Transfer deadline day, August 2012. Amid Sky Sports’ circus of nonsense, there was one very real, very heartbreaking bit of footage: Rafael van der Vaart leaving the Tottenham training ground for the last time.
Time was up, the journey was over.
The memories of van der Vaart, three years after his departure, are still very precious. He’s not synonymous with anything particularly significant and his time at White Hart Lane didn’t alter the club’s trajectory in any way, but the legacy he left behind is still remarkably rich.
In 2015, the temptation is to remember players in terms of their literal contribution - what did his efforts produce? How much was he sold for? That mindset exists because the modern fan has been tricked into believing that the game is about progress rather than joy and that a season is only worth as much as the league table says it is.
Football, now, is less about immediate gratification and more about future consequence. Rather than taking the time to linger on the beauty of a piece of skill or the exhiliration of a last-minute goal, we’re in a hurry to quantify its greater meaning and chart its relevance against top-four aspirations or title chances.
Rafael van der Vaart was part of the resistance against that. He was an anachronism: a physically flawed player whose attitude, conditioning and skill-set all belonged to a different era. He struggled to maintain his influence across a full ninety minutes, his hamstrings were always a muscle fibre away from tearing and anything approaching hard-work he clearly to be beneath him.
Van der Vaart was special and he played like he knew it. English fans are typically preoccupied with work-rate and determination and will always forgive failure from those who appear to care. There’s something unique, then, about a player who challenges that truism and who is able to force his way into a supporter’s heart with pure, undiluted ability.
He was a natural favourite, certainly, and his emotional spontaneity forged an immediate bond with the crowd, but that fondness was derived from more than just rival-baiting or grandmother-kissing. Van der Vaart, at his core, was an almost impossibly talented footballer, but he was restricted by some very obvious limitations - and yet, that never seemed to trouble him. He was at ease with who he was and oddly content to exist within himself.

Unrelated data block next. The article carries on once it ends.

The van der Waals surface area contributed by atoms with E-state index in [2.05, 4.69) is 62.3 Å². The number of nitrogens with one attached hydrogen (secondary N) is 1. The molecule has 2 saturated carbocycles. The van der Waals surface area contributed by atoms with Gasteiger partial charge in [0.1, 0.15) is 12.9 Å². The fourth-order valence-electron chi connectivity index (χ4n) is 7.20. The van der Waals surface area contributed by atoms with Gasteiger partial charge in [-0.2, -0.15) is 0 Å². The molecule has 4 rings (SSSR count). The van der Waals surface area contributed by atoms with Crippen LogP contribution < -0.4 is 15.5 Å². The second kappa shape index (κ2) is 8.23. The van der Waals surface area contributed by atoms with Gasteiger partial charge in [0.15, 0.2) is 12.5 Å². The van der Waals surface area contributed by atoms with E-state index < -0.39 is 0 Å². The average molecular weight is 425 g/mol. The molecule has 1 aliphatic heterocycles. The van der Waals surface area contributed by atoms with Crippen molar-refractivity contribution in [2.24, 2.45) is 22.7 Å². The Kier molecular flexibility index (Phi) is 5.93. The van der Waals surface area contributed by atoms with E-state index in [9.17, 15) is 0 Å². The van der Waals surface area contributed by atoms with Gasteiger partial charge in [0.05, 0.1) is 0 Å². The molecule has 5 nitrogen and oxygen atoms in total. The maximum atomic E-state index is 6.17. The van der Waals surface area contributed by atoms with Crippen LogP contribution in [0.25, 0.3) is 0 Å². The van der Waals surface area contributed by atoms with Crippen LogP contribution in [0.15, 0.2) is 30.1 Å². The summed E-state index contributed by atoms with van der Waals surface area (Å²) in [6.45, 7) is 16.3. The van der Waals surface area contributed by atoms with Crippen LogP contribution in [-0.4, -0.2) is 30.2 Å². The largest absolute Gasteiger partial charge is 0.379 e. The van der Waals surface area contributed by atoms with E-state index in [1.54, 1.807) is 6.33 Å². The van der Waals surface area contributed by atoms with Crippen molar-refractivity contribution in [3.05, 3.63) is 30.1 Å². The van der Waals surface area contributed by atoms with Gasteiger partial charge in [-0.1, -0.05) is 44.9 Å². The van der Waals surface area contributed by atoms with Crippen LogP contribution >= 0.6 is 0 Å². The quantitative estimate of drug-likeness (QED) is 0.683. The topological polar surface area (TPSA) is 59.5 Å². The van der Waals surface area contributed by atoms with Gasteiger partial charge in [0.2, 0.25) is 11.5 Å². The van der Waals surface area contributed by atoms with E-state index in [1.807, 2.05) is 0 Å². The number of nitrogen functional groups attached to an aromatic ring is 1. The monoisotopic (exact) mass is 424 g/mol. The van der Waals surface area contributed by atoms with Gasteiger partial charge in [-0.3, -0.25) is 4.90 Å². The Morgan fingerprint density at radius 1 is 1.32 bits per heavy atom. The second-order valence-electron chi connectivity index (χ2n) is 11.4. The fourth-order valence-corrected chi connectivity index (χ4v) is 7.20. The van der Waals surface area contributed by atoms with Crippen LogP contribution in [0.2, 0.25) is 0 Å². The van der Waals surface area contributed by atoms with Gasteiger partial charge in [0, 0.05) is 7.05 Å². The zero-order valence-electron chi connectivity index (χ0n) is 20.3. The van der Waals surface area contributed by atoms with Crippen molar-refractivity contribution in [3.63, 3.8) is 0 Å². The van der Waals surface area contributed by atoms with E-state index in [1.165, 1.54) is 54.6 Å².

That made him relatable. We may applaud those who scratch and claw their way to the very top of their chosen field, but we childishly admire anyone able to flash their brilliance with a shrug of the shoulders.
The modern superstar is too perfect. Not only are the contemporary elite typically blessed with otherworldly ability, but they usually glint with film-star flawlessness. They are athletically super-human, chiseled deities who have an almost holographic quality.
That wasn’t van der Vaart, he had a texture. Yes, he was good-looking in an unconventional, raffish sort of way, but he was very three-dimensional and also extremely normal. He would walk when he couldn’t run, watch when he didn’t feel like defending, and sulk when he didn’t get his own way. He was an amateur with a professional’s gloss.
As a player, he was everything one could want in a guilty pleasure. Even those who loved him most would concede that he was highly flawed and that he was only ever as good as he wanted to be, but - again - that was almost part of his appeal. He was the athlete who we all wanted to be: the effortless game-changer who played almost by his own rules, but whose left-foot had been touched by God.
Where there are luxury players, there is typically frustration - but Van der Vaart avoided that by being incredibly efficient. It was contradictory, really, because whilst never being hard-working, his instinct for the game allowed him to regularly find goal-scoring positions and, when he did, he was lethal.
He didn’t just score, either, he did so in the most elegant ways. He didn’t thump the ball, he caressed it; he seemed to care more about how he scored than if he did. He returned twenty-eight goals in his two seasons at Tottenham and very few of those weren’t artistically perfect. His placed side-foot against Swansea, his chest and finish in the North London derby, his in-step across the keeper at Villa Park and then, later in the same season, at the Reebok Stadium. Van der Vaart was just so reliably stylish and, cliche though it may be, he really did make the hardest part of the game looks so very easy.
Because Van der Vaart had no real effect on Tottenham’s position within English’s football’s hierarchy, in hindsight his stay felt like a gift and a break from the game’s more relentless realities - like a short holiday, those 78 games were a reminder that football can be about beauty as well as finance. He dropped out of the sky, as if from nowhere - and for as long as he stayed he embodied everything that was fun and watchable about the sport and, unusually for the present day, he played in a very joyful, pure way, as if almost unencumbered by the final result.
What a privilege that was, what a welcome break from the grind.
The record books can never illustrate his type of greatness and goal-return statistics and highlight videos are too shallow a medium to properly document his worth. But if you were there and if you saw it for yourself, you know what a wonderful luxury it was to have him in your side.
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